Mary Wells: The Tumultuous Life of Motown’s First Superstar

Author Peter Benjaminson will present his new book, the first biography ever on Motown superstar Mary Wells at the Book Beat, 26010 Greenfield in Oak Park, on Thursday, January 24th at 7 PM. Please call 248-968-1190 for more information or to reserve a book. Anyone with an interest in the history of Detroit music should check this book out. They will be well rewarded.

“There is plenty about hanky-panky and substance abuse in “Mary Wells: The Tumultuous Life of Motown’s First Superstar”; apparently Wells never ran into a man or a narcotic (or a highball or a cigarette) she didn’t like. And though Peter Benjaminson reports on all that, he also tells us where the music came from and how it went away, doing justice to his fallen angel of a pop star.”  – Wall Street Journal; There was Something About Mary

” Twenty years after her death, singer Mary Wells’s unmistakable voice still has the power to haunt and heal her fans. Just listen to her classic “Two Lovers.” In “Mary Wells: The Tumultuous Life of Motown’s First Superstar (Chicago Review Press,$26.95), author Peter Benjaminson chisels away at the walls that the singer built up over her career to protect herself and preserve her image.”  – Essence Magazine

“Until now, Wells’ story has been told in bits and pieces in various books (including, full disclosure, my 1998 book “Women of Motown”) and in a 2011 episode of TV One’s celebrity biography show “Unsung,” but Benjaminson’s biography is the first full-length book about Motown’s early superstar, the female singer who, had she stayed at Motown, arguably might have “been” Diana Ross.”  – Susan Whitall, “The Rise and Fall of Mary Wells”, Detroit News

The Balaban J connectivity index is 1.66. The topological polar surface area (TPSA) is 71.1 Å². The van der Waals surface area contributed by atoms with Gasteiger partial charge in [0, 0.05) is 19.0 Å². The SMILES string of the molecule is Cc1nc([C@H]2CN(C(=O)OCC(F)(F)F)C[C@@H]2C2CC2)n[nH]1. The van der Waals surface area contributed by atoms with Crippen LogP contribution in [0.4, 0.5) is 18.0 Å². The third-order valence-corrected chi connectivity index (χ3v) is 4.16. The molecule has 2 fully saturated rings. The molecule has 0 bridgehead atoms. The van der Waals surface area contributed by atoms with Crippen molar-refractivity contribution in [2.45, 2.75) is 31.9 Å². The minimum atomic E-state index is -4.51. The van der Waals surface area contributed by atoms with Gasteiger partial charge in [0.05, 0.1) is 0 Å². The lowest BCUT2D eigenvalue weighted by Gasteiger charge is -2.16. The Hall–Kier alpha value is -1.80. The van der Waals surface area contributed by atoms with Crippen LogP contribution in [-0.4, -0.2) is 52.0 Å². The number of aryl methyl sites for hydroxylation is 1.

“A new book called Mary Wells, The Tumultuous Life of Motown’s First Superstar” details the ups and downs of the sultry singer of “My Guy,” “Two Lovers,” and “You Beat Me To The Punch” as she went from fame back to obscurity.” — Village Voice

“I thought I knew all there was to know about MARY WELLS. I was wrong. Here, PETER BENJAMINSON tells Mary’s story with great love and compassion in a way that informs even the so-called experts. I love Peter’s work, and am happy to see Mary Wells finally be given the recognition she so deserves.” — J. RANDY TARABORRELLI, author of “MICHAEL JACKSON,” “AFTER CAMELOT,” and “THE SECRET LIFE OF MARILYN MONROE.”

In 1960, a 17-year-old Mary Wells approached Motown founder Berry Gordy at a Detroit nightclub with an original song and enough nerve to sing it for him on the spot. In the years that followed, Wells would become Motown’s first solo superstar. While the Supremes were still picking up jobs as backup singers, Wells’s signature hit, “My Guy,” was topping the charts — even briefly surpassing the Beatles — becoming one of the first Motown songs to cross the color line into mainstream popularity.

However, the same spirited self-determination that brought Wells fame would also inspire her to leave Motown at age 21 — and spend the rest of her life fighting to get back to the top.